Jeff’s thoughts about 9/11

I’m going to turn over my blog to Jeff for his thoughts about 9/11.

I was very conflicted about whether to write about 9/11. When I was debating whether or not to [continue my] blog, one of the considerations was that I’d be writing today. It came down to whether I had anything about 9/11 that I wanted to tell people. I did.

I didn’t lose any friends or family members that day. I don’t know anyone who was near Ground Zero. I didn’t sing God Bless America on the steps of Capital Hill. Yet, the Attacks did change much of my outlook on the world. Before, I didn’t care much about the rest of the globe, outside of Israel. And why should I? I was only 11. My largest priority was surviving my first month of Middle School.

Somehow though, 9/11 changed that forever. Suddenly for me and perhaps the whole country in general, what mattered in the middle of Asia meant a great deal. The entire world slowly became important to me, whether each country had anything to do with 9/11 or not. I don’t know why: perhaps when I suddenly realized that I was interested in Afghanistan, I became interested in Italy. And here I am today, naming the capitals of countries many people know nothing about.

I suppose this led to my interest in American politics too. Oh, it didn’t exactly spring from nowhere. Even at the age of six I had hoped Clinton would be reelected; when I was ten on Election Day a few of my friends and I screamed “Bush sucks!” on the playground, only to be answered with “Gore sucks!” But after 9/11, I actually knew why I thought this way, aside from my parents thinking that.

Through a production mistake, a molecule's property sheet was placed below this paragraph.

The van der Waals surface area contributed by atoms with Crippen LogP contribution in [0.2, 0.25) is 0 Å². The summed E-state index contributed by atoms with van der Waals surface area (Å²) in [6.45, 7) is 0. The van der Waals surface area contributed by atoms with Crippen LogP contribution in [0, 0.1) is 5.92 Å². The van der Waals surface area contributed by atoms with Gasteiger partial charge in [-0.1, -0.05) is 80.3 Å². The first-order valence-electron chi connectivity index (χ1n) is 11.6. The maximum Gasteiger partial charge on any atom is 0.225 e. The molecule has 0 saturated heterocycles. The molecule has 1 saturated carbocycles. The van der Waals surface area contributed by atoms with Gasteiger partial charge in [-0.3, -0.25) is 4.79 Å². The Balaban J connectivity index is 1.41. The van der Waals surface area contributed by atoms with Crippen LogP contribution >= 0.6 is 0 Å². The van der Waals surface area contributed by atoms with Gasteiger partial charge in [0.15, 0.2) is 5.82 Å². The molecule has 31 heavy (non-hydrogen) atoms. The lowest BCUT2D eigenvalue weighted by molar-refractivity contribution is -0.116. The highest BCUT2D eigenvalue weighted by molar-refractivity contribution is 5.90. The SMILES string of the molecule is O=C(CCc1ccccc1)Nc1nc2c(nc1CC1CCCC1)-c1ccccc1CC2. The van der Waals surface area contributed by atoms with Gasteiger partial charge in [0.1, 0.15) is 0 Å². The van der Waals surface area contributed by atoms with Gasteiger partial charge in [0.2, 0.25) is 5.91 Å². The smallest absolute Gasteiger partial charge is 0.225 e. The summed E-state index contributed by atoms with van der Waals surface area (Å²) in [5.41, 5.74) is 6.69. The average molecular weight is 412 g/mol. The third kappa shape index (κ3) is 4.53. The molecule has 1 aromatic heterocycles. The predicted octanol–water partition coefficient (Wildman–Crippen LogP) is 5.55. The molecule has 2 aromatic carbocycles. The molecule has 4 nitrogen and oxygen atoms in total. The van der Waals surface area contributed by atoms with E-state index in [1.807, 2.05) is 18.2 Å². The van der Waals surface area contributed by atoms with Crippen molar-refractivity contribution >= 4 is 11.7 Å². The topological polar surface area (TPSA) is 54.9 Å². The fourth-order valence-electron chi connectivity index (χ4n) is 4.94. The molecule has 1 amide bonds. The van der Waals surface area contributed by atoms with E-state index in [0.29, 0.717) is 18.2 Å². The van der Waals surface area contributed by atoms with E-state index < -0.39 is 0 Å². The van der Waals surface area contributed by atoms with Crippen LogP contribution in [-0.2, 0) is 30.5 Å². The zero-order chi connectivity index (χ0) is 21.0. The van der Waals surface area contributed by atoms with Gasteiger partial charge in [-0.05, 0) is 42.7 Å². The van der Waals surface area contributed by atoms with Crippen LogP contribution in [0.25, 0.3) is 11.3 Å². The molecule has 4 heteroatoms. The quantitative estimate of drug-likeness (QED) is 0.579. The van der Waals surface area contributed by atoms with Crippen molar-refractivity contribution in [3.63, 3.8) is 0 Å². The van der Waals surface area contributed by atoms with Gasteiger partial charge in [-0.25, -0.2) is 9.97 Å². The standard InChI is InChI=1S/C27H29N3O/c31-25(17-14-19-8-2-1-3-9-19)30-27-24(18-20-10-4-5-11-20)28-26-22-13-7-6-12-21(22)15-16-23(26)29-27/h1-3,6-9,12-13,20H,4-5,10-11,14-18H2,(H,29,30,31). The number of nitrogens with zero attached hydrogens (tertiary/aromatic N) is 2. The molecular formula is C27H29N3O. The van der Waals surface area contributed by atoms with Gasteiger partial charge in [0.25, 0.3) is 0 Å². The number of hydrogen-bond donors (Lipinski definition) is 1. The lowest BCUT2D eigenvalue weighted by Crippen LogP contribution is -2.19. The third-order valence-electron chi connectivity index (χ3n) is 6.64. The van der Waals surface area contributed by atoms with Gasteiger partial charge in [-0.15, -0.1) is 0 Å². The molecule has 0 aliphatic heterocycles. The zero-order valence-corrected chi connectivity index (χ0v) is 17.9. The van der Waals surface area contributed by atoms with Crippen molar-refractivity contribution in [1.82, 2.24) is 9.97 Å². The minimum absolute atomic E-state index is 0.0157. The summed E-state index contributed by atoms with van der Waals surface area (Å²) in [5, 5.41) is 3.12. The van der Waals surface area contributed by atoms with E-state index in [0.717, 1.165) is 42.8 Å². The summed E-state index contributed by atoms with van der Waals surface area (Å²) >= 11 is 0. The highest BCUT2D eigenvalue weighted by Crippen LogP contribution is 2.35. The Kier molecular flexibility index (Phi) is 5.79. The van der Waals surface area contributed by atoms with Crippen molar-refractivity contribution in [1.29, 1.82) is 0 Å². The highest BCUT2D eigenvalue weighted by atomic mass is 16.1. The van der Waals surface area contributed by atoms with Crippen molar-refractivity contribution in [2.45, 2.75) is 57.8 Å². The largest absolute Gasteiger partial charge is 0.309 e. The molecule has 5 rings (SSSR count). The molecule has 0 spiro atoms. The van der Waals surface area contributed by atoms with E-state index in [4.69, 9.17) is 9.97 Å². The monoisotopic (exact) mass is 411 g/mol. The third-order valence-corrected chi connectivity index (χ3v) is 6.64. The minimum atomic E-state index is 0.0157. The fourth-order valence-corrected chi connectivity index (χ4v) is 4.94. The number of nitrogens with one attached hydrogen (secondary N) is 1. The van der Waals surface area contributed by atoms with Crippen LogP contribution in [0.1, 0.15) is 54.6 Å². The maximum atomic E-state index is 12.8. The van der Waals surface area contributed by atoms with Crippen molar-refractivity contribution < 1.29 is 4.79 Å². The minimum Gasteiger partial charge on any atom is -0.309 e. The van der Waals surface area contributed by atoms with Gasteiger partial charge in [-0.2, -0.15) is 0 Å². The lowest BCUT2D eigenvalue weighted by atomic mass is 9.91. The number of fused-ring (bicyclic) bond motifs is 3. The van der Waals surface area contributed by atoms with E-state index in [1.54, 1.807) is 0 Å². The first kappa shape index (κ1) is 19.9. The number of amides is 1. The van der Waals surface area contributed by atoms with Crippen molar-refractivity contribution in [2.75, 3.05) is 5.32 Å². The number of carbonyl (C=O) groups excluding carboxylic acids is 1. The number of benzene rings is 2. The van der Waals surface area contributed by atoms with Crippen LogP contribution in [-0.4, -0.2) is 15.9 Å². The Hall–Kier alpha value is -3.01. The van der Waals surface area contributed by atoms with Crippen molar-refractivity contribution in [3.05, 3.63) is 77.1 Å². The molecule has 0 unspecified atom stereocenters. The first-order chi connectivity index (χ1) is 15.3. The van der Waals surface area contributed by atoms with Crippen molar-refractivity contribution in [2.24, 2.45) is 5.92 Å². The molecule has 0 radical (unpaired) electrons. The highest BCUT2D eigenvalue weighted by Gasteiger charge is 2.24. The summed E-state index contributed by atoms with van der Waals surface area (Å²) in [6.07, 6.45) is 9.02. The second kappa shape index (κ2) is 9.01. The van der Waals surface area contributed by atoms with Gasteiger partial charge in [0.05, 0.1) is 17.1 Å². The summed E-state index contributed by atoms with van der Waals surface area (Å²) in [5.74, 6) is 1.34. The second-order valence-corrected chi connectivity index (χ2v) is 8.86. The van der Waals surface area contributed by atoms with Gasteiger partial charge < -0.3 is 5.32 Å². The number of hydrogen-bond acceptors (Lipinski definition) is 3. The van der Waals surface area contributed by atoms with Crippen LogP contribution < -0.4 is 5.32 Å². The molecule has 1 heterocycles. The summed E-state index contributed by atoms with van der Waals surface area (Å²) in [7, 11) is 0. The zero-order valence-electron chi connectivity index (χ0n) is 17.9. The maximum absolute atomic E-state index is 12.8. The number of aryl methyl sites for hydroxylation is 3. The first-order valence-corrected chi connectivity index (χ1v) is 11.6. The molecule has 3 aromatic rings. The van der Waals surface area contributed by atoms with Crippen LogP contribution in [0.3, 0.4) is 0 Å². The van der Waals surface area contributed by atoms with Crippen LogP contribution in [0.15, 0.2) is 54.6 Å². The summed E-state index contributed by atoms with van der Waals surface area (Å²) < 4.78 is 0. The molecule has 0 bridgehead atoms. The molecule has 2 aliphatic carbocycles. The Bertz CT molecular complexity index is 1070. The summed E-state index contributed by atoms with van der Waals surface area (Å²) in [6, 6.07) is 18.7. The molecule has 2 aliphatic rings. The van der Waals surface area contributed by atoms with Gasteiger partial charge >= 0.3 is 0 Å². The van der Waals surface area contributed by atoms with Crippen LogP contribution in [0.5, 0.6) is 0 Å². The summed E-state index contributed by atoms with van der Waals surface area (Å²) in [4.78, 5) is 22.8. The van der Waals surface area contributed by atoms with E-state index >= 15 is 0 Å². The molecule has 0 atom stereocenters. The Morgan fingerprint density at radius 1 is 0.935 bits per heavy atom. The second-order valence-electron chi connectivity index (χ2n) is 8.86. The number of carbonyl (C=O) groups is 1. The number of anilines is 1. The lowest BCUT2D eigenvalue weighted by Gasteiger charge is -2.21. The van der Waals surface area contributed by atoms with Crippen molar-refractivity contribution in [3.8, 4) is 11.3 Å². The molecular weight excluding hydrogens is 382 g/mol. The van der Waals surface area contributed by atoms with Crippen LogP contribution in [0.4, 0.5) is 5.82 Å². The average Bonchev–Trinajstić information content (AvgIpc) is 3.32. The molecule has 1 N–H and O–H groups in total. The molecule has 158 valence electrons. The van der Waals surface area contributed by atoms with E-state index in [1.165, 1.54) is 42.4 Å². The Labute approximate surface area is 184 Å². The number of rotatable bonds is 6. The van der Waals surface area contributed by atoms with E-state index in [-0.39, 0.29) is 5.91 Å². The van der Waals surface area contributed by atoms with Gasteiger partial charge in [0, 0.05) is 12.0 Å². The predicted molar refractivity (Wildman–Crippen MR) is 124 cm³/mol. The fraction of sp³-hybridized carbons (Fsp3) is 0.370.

One more way the 9/11 Attacks changed my outlook: my determination not to stereotype ethnicities. When we invaded Afghanistan, I decided that I would not judge Afghans based on the actions of the Taliban and Al-Qaeda. I don’t know what brought this on, but it carried over to Arabs and Muslims in general. I guess I have to thank my history teachers in 6th and 7th grades for making clear the difference between the terrorists and all the other Muslims and Arabs. Perhaps I should even thank President Bush: he made it clear in a speech nine days after 9/11 that most Afghans and Muslims were just regular people, not murderers or people who wanted us wiped off the globe.

Whatever the case, 9/11 affected me. The impact it had on me can’t be compared to that on the people who lost loved ones, but still, it affected me. For better or worse, much of who I am today is because of 9/11 and what happened afterwards, globally and personally.

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